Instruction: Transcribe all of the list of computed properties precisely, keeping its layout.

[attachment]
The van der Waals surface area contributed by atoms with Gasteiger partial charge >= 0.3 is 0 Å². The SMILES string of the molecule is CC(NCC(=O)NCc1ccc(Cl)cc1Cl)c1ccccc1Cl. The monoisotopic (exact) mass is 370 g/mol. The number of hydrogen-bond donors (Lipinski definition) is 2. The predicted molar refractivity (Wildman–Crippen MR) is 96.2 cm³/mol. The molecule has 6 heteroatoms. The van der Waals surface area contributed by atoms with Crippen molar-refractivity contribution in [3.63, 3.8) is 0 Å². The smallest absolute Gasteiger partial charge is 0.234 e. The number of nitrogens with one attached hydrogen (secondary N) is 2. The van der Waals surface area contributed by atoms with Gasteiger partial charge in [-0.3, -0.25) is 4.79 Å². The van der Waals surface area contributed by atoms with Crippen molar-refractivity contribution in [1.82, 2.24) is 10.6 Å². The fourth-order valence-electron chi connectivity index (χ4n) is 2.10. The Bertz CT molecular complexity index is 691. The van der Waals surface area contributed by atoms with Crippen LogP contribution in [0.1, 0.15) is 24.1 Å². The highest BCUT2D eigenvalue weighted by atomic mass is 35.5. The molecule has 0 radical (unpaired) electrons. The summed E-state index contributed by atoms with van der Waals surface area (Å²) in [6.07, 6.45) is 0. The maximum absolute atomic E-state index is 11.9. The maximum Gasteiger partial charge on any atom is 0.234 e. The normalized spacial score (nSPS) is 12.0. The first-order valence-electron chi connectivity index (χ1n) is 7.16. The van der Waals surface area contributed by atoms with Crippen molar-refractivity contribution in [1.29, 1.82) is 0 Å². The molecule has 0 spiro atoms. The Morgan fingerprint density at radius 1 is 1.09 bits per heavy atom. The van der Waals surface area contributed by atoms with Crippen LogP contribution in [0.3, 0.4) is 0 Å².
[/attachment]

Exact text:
The van der Waals surface area contributed by atoms with Gasteiger partial charge >= 0.3 is 0 Å². The SMILES string of the molecule is CC(NCC(=O)NCc1ccc(Cl)cc1Cl)c1ccccc1Cl. The monoisotopic (exact) mass is 370 g/mol. The number of hydrogen-bond donors (Lipinski definition) is 2. The predicted molar refractivity (Wildman–Crippen MR) is 96.2 cm³/mol. The molecule has 6 heteroatoms. The van der Waals surface area contributed by atoms with Crippen molar-refractivity contribution in [3.63, 3.8) is 0 Å². The smallest absolute Gasteiger partial charge is 0.234 e. The number of nitrogens with one attached hydrogen (secondary N) is 2. The van der Waals surface area contributed by atoms with Gasteiger partial charge in [-0.3, -0.25) is 4.79 Å². The van der Waals surface area contributed by atoms with Crippen molar-refractivity contribution in [1.82, 2.24) is 10.6 Å². The fourth-order valence-electron chi connectivity index (χ4n) is 2.10. The Bertz CT molecular complexity index is 691. The van der Waals surface area contributed by atoms with Crippen LogP contribution in [0.1, 0.15) is 24.1 Å². The highest BCUT2D eigenvalue weighted by atomic mass is 35.5. The molecule has 0 radical (unpaired) electrons. The summed E-state index contributed by atoms with van der Waals surface area (Å²) in [6.07, 6.45) is 0. The maximum absolute atomic E-state index is 11.9. The maximum Gasteiger partial charge on any atom is 0.234 e. The normalized spacial score (nSPS) is 12.0. The first-order valence-electron chi connectivity index (χ1n) is 7.16. The van der Waals surface area contributed by atoms with Crippen molar-refractivity contribution in [1.29, 1.82) is 0 Å². The molecule has 0 spiro atoms. The Morgan fingerprint density at radius 1 is 1.09 bits per heavy atom. The van der Waals surface area contributed by atoms with Crippen LogP contribution in [0.3, 0.4) is 0 Å².